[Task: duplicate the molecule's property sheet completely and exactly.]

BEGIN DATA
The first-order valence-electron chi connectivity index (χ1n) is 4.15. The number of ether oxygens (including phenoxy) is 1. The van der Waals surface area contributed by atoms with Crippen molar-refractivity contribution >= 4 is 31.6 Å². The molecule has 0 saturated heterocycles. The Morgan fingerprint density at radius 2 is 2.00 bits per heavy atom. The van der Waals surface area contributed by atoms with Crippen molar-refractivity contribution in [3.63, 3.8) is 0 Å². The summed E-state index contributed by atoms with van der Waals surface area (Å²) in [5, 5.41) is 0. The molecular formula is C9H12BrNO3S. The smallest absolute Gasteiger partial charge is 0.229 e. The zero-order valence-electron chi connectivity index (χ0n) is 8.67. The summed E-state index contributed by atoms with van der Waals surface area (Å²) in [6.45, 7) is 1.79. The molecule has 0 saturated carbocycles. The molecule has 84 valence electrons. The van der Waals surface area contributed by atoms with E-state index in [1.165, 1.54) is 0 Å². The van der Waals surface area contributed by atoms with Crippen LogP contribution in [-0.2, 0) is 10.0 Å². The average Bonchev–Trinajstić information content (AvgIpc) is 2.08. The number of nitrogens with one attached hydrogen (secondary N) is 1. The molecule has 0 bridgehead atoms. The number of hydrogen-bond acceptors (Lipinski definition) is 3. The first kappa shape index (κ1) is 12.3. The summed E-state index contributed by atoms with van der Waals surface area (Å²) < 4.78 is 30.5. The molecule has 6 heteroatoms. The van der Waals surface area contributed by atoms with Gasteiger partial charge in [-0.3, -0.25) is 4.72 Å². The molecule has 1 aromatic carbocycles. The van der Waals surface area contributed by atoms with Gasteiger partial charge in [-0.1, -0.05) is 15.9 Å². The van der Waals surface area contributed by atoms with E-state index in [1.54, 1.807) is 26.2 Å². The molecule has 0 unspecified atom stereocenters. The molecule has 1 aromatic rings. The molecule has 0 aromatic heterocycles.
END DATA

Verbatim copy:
The first-order valence-electron chi connectivity index (χ1n) is 4.15. The number of ether oxygens (including phenoxy) is 1. The van der Waals surface area contributed by atoms with Crippen molar-refractivity contribution >= 4 is 31.6 Å². The molecule has 0 saturated heterocycles. The Morgan fingerprint density at radius 2 is 2.00 bits per heavy atom. The van der Waals surface area contributed by atoms with Crippen molar-refractivity contribution in [3.63, 3.8) is 0 Å². The summed E-state index contributed by atoms with van der Waals surface area (Å²) in [5, 5.41) is 0. The molecular formula is C9H12BrNO3S. The smallest absolute Gasteiger partial charge is 0.229 e. The zero-order valence-electron chi connectivity index (χ0n) is 8.67. The summed E-state index contributed by atoms with van der Waals surface area (Å²) in [6.45, 7) is 1.79. The molecule has 0 saturated carbocycles. The molecule has 84 valence electrons. The van der Waals surface area contributed by atoms with E-state index in [1.165, 1.54) is 0 Å². The van der Waals surface area contributed by atoms with Crippen LogP contribution in [-0.2, 0) is 10.0 Å². The average Bonchev–Trinajstić information content (AvgIpc) is 2.08. The number of nitrogens with one attached hydrogen (secondary N) is 1. The molecule has 0 bridgehead atoms. The number of hydrogen-bond acceptors (Lipinski definition) is 3. The first kappa shape index (κ1) is 12.3. The summed E-state index contributed by atoms with van der Waals surface area (Å²) < 4.78 is 30.5. The molecule has 6 heteroatoms. The van der Waals surface area contributed by atoms with Gasteiger partial charge in [-0.3, -0.25) is 4.72 Å². The molecule has 1 aromatic carbocycles. The van der Waals surface area contributed by atoms with Gasteiger partial charge in [-0.1, -0.05) is 15.9 Å². The van der Waals surface area contributed by atoms with E-state index in [1.54, 1.807) is 26.2 Å². The molecule has 0 unspecified atom stereocenters. The molecule has 1 aromatic rings. The molecule has 0 aromatic heterocycles.